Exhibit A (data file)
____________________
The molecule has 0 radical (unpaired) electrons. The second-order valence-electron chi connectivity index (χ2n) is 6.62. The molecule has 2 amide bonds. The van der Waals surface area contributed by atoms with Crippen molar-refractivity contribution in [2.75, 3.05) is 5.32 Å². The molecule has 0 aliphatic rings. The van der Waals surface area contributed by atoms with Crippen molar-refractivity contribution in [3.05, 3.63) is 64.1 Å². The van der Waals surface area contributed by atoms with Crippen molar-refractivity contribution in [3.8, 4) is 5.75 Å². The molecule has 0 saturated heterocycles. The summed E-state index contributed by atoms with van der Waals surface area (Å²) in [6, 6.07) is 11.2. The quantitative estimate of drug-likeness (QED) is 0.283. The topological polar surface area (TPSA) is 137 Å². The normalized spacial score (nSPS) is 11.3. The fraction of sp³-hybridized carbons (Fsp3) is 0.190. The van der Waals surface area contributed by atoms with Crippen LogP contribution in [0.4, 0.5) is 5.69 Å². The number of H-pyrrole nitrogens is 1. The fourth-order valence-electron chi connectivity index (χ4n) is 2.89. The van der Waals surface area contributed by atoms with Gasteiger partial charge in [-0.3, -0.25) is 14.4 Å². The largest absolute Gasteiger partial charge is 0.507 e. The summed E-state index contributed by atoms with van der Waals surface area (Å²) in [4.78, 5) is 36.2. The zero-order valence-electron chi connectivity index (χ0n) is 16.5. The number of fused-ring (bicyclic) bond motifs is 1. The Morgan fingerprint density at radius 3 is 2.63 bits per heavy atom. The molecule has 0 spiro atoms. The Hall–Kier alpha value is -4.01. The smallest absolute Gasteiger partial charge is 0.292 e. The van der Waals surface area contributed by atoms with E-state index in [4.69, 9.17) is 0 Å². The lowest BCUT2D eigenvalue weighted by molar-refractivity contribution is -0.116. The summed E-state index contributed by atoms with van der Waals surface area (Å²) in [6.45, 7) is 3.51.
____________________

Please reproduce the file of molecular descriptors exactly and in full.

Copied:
The molecule has 0 radical (unpaired) electrons. The second-order valence-electron chi connectivity index (χ2n) is 6.62. The molecule has 2 amide bonds. The van der Waals surface area contributed by atoms with Crippen molar-refractivity contribution in [2.75, 3.05) is 5.32 Å². The molecule has 0 aliphatic rings. The van der Waals surface area contributed by atoms with Crippen molar-refractivity contribution in [3.05, 3.63) is 64.1 Å². The van der Waals surface area contributed by atoms with Crippen molar-refractivity contribution in [3.8, 4) is 5.75 Å². The molecule has 0 saturated heterocycles. The summed E-state index contributed by atoms with van der Waals surface area (Å²) in [6, 6.07) is 11.2. The quantitative estimate of drug-likeness (QED) is 0.283. The topological polar surface area (TPSA) is 137 Å². The normalized spacial score (nSPS) is 11.3. The fraction of sp³-hybridized carbons (Fsp3) is 0.190. The van der Waals surface area contributed by atoms with Crippen LogP contribution in [0.4, 0.5) is 5.69 Å². The number of H-pyrrole nitrogens is 1. The fourth-order valence-electron chi connectivity index (χ4n) is 2.89. The van der Waals surface area contributed by atoms with Gasteiger partial charge in [-0.3, -0.25) is 14.4 Å². The largest absolute Gasteiger partial charge is 0.507 e. The summed E-state index contributed by atoms with van der Waals surface area (Å²) in [4.78, 5) is 36.2. The zero-order valence-electron chi connectivity index (χ0n) is 16.5. The number of fused-ring (bicyclic) bond motifs is 1. The Morgan fingerprint density at radius 3 is 2.63 bits per heavy atom. The molecule has 0 spiro atoms. The Hall–Kier alpha value is -4.01. The smallest absolute Gasteiger partial charge is 0.292 e. The van der Waals surface area contributed by atoms with E-state index in [4.69, 9.17) is 0 Å². The lowest BCUT2D eigenvalue weighted by molar-refractivity contribution is -0.116. The summed E-state index contributed by atoms with van der Waals surface area (Å²) in [6.45, 7) is 3.51.